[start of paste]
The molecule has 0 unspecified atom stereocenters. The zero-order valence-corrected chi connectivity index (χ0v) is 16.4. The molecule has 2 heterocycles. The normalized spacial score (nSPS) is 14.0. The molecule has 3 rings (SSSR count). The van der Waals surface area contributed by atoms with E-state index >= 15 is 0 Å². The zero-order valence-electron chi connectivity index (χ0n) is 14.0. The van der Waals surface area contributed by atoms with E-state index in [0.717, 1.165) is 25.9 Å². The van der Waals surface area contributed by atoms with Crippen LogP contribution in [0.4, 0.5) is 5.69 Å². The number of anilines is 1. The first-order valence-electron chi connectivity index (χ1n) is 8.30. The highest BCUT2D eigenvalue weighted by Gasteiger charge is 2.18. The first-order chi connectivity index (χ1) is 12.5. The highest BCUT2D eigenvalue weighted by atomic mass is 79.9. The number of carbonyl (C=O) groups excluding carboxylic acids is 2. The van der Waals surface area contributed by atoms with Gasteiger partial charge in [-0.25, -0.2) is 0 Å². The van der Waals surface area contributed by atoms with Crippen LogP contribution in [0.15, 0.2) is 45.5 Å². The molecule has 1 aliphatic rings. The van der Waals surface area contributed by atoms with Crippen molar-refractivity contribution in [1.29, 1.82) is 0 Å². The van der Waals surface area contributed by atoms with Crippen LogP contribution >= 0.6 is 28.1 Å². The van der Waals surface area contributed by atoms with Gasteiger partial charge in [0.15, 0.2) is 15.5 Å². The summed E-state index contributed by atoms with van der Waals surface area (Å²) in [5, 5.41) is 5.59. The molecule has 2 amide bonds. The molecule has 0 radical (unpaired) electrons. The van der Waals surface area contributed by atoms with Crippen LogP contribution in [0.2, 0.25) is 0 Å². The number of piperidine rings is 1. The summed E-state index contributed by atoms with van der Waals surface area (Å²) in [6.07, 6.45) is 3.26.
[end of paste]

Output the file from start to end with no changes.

The molecule has 0 unspecified atom stereocenters. The zero-order valence-corrected chi connectivity index (χ0v) is 16.4. The molecule has 2 heterocycles. The normalized spacial score (nSPS) is 14.0. The molecule has 3 rings (SSSR count). The van der Waals surface area contributed by atoms with E-state index >= 15 is 0 Å². The zero-order valence-electron chi connectivity index (χ0n) is 14.0. The van der Waals surface area contributed by atoms with E-state index in [0.717, 1.165) is 25.9 Å². The van der Waals surface area contributed by atoms with Crippen LogP contribution in [0.4, 0.5) is 5.69 Å². The number of anilines is 1. The first-order valence-electron chi connectivity index (χ1n) is 8.30. The highest BCUT2D eigenvalue weighted by Gasteiger charge is 2.18. The first-order chi connectivity index (χ1) is 12.5. The highest BCUT2D eigenvalue weighted by atomic mass is 79.9. The number of carbonyl (C=O) groups excluding carboxylic acids is 2. The van der Waals surface area contributed by atoms with Gasteiger partial charge in [-0.25, -0.2) is 0 Å². The van der Waals surface area contributed by atoms with Crippen LogP contribution in [0.15, 0.2) is 45.5 Å². The molecule has 1 aliphatic rings. The van der Waals surface area contributed by atoms with Crippen molar-refractivity contribution in [1.29, 1.82) is 0 Å². The van der Waals surface area contributed by atoms with Crippen LogP contribution >= 0.6 is 28.1 Å². The van der Waals surface area contributed by atoms with Gasteiger partial charge in [0.15, 0.2) is 15.5 Å². The summed E-state index contributed by atoms with van der Waals surface area (Å²) in [5, 5.41) is 5.59. The molecule has 2 amide bonds. The molecule has 0 radical (unpaired) electrons. The van der Waals surface area contributed by atoms with Crippen LogP contribution in [0.2, 0.25) is 0 Å². The number of piperidine rings is 1. The summed E-state index contributed by atoms with van der Waals surface area (Å²) in [6.07, 6.45) is 3.26.